A cute ponytail is a good way to keep a busy toddler cool.

How to Put a Toddler's Hair in a Ponytail

by Mimi Bullock

Busy toddlers want to explore the world, not endure a hairstyling session that may restrict her movements. However, as she grows, so will her hair -- and often in many wild directions. With some speed and preparation, you can reign in your child's hair without too much screaming or frustration, and a ponytail is the perfect style to accomplish just that. Making hair time a regular part of your child's schedule will help her adjust and cooperate with this brief period of stillness.

1 Eyeball your child's hair during bath or nap time. Look for her natural hair growth pattern. Plan to put her ponytail wherever her hair grows the thickest. This may be at the back of her head or on the top.

2 Buy the right hair products for your little one. Use a soft bristled baby hairbrush and hair bands made for small children. Brushing your child's hair with a grown-up brush could be a painful experience for her.

3 Place the brush and bands in the spot where you intend to work on your child's hair. If she likes to run, work in a restricted area, like her bedroom or a bathroom.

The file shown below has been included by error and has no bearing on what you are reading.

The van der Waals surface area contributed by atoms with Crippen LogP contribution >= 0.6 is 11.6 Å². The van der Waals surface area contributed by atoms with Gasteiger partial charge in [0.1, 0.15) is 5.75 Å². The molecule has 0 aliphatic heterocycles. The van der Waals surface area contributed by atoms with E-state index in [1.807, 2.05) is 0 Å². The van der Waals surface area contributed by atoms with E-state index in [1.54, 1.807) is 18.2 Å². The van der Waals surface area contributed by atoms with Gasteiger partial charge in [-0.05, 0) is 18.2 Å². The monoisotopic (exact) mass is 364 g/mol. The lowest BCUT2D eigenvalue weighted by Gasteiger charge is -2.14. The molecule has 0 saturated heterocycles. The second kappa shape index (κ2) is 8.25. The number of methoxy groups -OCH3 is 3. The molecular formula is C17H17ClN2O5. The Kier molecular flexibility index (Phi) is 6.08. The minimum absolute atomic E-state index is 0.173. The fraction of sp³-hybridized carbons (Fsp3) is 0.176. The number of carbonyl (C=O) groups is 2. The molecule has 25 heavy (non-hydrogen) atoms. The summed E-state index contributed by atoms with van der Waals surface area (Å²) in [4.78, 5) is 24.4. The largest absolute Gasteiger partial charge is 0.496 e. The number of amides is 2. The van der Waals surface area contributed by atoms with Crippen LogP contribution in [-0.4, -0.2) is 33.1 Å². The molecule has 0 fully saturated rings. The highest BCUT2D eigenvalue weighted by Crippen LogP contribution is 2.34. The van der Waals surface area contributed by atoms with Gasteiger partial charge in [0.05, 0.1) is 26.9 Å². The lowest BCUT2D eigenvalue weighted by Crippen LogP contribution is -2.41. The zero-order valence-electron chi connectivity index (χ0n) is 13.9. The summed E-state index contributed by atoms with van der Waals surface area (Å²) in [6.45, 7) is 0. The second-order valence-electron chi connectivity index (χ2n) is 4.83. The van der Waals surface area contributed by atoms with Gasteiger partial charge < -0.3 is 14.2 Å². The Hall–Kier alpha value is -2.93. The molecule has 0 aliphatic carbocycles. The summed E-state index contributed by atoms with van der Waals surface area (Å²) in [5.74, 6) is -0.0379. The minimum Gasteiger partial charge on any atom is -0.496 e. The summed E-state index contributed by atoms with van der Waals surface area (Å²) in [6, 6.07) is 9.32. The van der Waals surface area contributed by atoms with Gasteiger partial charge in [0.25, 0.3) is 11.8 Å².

4 Put the child in your lap or sit together on a floor or couch. Give her something new and fascinating to entertain her, like a hand mirror or toy. For easier future sessions, put the toy away and only offer it during hair time to keep it interesting and special.

5 Brush the child's hair quickly with one hand and gather the hair together with your other hand. If her hair is in various stages of growth, only worry about cinching up the longest pieces. Smooth bumps out of the hair with the brush.

6 Wrap the baby bands two or three times around the child's ponytail to secure it.

Items you will need

  • Soft hairbrush
  • Baby bands
  • Mirror or toy

Tip

  • Babies can have sensitive scalps for several years. It's best to use a light touch when handling a small child's hair.

Warning

  • Avoid using barrette or hair accessories that could become choking hazards if they are pulled out or become loose.

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